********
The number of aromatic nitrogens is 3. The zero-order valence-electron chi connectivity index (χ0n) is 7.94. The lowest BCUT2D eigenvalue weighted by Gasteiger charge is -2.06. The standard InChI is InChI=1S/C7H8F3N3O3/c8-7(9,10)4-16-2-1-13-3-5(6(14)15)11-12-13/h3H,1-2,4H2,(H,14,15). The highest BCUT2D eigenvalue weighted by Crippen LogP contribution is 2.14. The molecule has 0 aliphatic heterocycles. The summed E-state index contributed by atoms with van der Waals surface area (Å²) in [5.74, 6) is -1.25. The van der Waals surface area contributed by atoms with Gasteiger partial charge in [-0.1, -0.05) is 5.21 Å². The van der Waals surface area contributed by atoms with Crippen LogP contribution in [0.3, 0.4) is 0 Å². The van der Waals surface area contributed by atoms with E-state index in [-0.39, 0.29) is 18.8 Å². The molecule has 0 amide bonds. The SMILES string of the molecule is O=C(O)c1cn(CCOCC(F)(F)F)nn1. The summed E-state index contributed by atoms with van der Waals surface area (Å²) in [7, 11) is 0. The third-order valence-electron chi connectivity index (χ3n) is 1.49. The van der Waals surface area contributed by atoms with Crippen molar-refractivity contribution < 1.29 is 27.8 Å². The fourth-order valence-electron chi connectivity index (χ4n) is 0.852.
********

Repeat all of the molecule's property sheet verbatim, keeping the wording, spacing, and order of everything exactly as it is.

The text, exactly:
The number of aromatic nitrogens is 3. The zero-order valence-electron chi connectivity index (χ0n) is 7.94. The lowest BCUT2D eigenvalue weighted by Gasteiger charge is -2.06. The standard InChI is InChI=1S/C7H8F3N3O3/c8-7(9,10)4-16-2-1-13-3-5(6(14)15)11-12-13/h3H,1-2,4H2,(H,14,15). The highest BCUT2D eigenvalue weighted by Crippen LogP contribution is 2.14. The molecule has 0 aliphatic heterocycles. The summed E-state index contributed by atoms with van der Waals surface area (Å²) in [5.74, 6) is -1.25. The van der Waals surface area contributed by atoms with Gasteiger partial charge in [-0.1, -0.05) is 5.21 Å². The van der Waals surface area contributed by atoms with Crippen LogP contribution in [0.3, 0.4) is 0 Å². The van der Waals surface area contributed by atoms with E-state index in [-0.39, 0.29) is 18.8 Å². The molecule has 0 amide bonds. The SMILES string of the molecule is O=C(O)c1cn(CCOCC(F)(F)F)nn1. The summed E-state index contributed by atoms with van der Waals surface area (Å²) in [7, 11) is 0. The third-order valence-electron chi connectivity index (χ3n) is 1.49. The van der Waals surface area contributed by atoms with Crippen molar-refractivity contribution < 1.29 is 27.8 Å². The fourth-order valence-electron chi connectivity index (χ4n) is 0.852.